Nanook of the North
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2013 | 2012 | 2011 | 2010 | 2009

13 items from 2013


Points of Renewal: On "La última película" with Raya Martin, Mark Peranson, & Kurt Walker

9 December 2013 6:05 AM, PST | MUBI | See recent MUBI news »

Co-directed by Mark Peranson and Raya Martin, La última película is several things at once: a documentary pretending to be fiction (and vice versa), a reflexively cinephillic ode to materiality, a deconstruction and/or exploration of disparate forms, a meditation on the (false) apocalypse of the world and cinema, and an (experimental) comedy. Its one-line synopsis is as follows: "a famous American filmmaker travels to the Yucatán to scout locations for his last movie. The Mayan Apocalypse intercedes." Inspired by Dennis Hopper's The Last Movie and its subsequent documentary cousin The American Dreamer (both 1971), La última película taps into a sort of artistic freedom of spirit, an all-too-rare ecstasy of moviemaking-as-adventuring. It is a manifesto by implication for the liberation of film from convention, and as thought and life. Starring American independent filmmaker Alex Ross Perry (The Color Wheel, Impolex) and Gabino Rodríguez (Greatest Hits, Together) as the filmmaker protagonist's Mexican guide, »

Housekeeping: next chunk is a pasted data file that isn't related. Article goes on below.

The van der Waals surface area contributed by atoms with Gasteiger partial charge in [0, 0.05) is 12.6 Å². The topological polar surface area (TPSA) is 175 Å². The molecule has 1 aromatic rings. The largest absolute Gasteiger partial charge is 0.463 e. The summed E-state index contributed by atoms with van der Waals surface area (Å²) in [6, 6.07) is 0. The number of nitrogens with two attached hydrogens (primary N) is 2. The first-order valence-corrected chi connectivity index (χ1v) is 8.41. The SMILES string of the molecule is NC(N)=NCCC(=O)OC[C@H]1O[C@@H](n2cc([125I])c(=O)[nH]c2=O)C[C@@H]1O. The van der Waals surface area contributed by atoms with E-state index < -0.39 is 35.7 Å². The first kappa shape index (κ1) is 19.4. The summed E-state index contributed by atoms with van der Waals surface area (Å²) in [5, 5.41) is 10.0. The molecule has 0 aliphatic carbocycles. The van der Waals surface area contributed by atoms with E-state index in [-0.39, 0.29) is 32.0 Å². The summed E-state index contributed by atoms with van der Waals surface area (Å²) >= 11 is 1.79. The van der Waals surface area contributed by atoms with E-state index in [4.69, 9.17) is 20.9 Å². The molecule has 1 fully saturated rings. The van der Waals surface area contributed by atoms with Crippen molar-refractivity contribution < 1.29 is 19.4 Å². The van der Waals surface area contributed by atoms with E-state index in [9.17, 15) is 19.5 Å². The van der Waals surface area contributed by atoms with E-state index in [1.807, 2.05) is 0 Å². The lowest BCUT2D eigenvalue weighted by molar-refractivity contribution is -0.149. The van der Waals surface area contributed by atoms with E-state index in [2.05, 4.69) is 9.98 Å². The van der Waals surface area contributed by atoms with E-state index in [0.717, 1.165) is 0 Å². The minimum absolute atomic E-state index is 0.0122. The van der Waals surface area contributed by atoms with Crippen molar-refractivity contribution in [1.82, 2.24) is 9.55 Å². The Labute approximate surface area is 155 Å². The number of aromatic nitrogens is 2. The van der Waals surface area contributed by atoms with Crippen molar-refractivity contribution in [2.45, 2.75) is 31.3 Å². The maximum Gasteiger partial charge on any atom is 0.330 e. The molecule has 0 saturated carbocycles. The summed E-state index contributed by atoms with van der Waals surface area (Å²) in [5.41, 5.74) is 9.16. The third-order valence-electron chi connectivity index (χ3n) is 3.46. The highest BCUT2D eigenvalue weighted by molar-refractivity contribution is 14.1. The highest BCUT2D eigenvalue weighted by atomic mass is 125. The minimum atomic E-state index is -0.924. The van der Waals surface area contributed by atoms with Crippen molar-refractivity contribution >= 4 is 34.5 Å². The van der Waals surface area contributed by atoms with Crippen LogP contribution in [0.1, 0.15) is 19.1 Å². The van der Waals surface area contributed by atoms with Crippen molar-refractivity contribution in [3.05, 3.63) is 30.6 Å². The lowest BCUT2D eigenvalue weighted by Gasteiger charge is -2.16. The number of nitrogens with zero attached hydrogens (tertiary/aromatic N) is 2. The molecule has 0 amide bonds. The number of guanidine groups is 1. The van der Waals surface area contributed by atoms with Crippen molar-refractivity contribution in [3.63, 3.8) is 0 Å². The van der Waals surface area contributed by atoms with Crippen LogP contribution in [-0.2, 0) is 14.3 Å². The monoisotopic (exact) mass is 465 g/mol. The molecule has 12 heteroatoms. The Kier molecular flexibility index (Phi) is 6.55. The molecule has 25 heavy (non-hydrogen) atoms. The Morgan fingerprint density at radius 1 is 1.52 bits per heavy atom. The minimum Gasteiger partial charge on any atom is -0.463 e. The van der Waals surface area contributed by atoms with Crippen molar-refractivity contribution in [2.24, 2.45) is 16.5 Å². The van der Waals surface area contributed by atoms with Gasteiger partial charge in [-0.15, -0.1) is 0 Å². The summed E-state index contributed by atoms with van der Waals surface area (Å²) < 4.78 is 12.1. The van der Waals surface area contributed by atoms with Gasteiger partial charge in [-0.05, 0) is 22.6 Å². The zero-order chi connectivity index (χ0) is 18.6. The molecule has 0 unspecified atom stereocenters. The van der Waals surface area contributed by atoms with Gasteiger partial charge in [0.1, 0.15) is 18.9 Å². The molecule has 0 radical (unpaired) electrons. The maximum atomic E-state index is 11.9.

- Adam Cook

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Why Top Docu Directors Felt the Need to Appear in Their Own Films

4 December 2013 8:45 AM, PST | Variety - Film News | See recent Variety - Film News news »